Posted by: mdegeorge | January 29, 2011

When the losses go marching in…

I didn’t think I’d be writing about Saint Joseph’s basketball so soon after my time at The Hawk had ended. But the Hawks’ performance, or lack thereof, has been nagging at me of late, and with a rare Saturday afternoon off, the collegiality of the day just got to be too much. So here goes…

The line of thinking started two weeks ago when I happened to stumble upon TCN or whatever the channel calls itself these days broadcasting the classic Jesuit matchup of St. Louis and St. Joe’s.

Photo courtesy of sjuhawknews.com

 

Through most of the first half, I was having trouble identifying just who was on the floor. I’d only seen snippets of games earlier that season, and wasn’t sure who one player in particular was. He looked to be about 6-foot-5, holding onto the ball at the top of the key without dribbling, waiting for guys to run off downscreens in the low block.

After a couple possessions, I realized who it was: Idris Hilliard, the team’s senior captain. I seem to recall Hilliard as a 6-foot-9 freshman three years ago. But now, his game, and possibly he, has shrunk mightily.

I put the thought away as a mere snarky observation. But a pair of factors brought it back to mind today. The first was St. Joe’s loss to the far more athletic Temple Owls, which was sharing time on my television screen with Xavier and Richmond contesting an epic battle between two of the conference’s elite teams.

I saw Temple, then Xavier, then Richmond—all three of whom are likely Tournament teams this season—then St. Joe’s, and the difference was glaring. As I watched 6-foot-10 Justin Harper step out to the perimeter to knock down a silky-smooth three on offense, then jump into the lane to bang with 7-footer Kenny Frease, it struck me that they were playing a different game, a game played quite literally over the Hawks heads.

I’ve gone back and forth on this issue before, criticizing the Hawks’ physical conditioning for years and hearing even in passing from members of the team that they felt like high schoolers at times against larger opponents.

But, much like speed, you can’t teach height. The talent difference between St. Joe’s and Temple is there, but it’s not insurmountable. But the discrepancy in height and length can’t be compensated for. Carl Jones is fast and shifty and an excellent ball-handler. But when he’s asked to drive to the basket against a rangy defender like Khalif Wyatt at 6-foot-4, it’s not going to end well for the Hawks most trips down the court.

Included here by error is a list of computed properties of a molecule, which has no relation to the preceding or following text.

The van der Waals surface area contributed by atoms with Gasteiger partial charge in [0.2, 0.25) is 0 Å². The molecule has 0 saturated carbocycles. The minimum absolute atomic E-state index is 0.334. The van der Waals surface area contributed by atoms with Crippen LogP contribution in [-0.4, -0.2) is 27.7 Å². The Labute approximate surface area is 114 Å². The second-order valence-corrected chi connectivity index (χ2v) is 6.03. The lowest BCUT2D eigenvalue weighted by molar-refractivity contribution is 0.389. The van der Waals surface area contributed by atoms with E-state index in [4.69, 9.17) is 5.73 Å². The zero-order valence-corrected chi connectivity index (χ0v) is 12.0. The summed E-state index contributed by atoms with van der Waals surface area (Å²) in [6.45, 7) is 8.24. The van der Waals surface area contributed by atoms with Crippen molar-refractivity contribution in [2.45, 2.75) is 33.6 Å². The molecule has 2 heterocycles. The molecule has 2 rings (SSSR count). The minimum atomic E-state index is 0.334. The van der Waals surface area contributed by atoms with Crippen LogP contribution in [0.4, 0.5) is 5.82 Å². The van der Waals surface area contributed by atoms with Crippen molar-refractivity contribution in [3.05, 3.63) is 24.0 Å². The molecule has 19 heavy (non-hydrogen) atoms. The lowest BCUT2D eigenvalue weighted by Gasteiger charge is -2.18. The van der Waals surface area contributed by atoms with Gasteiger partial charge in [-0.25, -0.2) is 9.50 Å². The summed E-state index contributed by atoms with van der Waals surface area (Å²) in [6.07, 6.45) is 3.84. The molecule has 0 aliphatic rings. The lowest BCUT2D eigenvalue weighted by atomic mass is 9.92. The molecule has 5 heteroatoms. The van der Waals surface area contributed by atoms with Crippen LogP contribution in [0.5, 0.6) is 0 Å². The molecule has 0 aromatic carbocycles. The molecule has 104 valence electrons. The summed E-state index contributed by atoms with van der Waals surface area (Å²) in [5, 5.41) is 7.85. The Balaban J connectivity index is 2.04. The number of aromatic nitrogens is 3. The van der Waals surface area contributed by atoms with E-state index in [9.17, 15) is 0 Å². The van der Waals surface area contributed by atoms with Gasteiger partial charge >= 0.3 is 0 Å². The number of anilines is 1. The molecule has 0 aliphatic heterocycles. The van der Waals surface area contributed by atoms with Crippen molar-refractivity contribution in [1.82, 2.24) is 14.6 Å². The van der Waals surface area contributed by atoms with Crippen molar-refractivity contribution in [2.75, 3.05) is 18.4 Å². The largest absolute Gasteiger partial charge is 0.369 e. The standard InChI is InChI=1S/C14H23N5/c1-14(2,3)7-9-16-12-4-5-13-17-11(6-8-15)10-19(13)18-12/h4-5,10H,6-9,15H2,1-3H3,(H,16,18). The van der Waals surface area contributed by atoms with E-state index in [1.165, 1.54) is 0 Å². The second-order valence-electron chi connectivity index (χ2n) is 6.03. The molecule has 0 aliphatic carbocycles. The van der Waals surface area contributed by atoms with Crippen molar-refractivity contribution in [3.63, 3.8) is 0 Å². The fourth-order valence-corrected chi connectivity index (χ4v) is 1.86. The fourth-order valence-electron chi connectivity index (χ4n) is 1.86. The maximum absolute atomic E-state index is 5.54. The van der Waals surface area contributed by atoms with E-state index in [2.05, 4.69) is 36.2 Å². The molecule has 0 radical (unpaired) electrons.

The Hawks redefine short at times. For St. Joe’s, short is the 5-foot-11 (a generous measurement at that) figure cut by Charoy Bentley and Justin Crosgile, who probably not coincidentally combined for one minute against the Owls. Short for the Owls is T.J. DiLeo, even if the 6-foot-2 in the media guide embellishes the truth a bit.

The Owls game led me on a thought exercise the likes of which probably filled the days for German existentialists (albeit with different ends, I would hope).

So, it’s not entirely the talent issue for St. Joe’s. Part of it certainly is that they’re young. So then, is it the system in place that’s failing them?

This isn’t going to turn into a “Fire Phil Martelli” diatribe. He’s been at the helm at St. Joe’s for long enough to know that something drastic needs to change. He also know that the window he has in which he can change it is probably down to about 14 months at this point.

But the notion that the system of offense the Hawks play, which after five years of attending practices and games isn’t driven by a clear ideology that I can discern, is putting them at a disadvantage is worth exploring.

I’ve been a firm believer since Ahmad Nivins left school and left the Hawks with a smaller, more agile lineup at the beginning of last season that an up-tempo style is the way to go. Nivins was the anchor of a halfcourt system that even as a senior was less than efficient for long stretches. The absence of a scorer who could deliver quality possessions on a regular basis has been felt, as the Hawks’ 8-25 record over the last 367 days attests.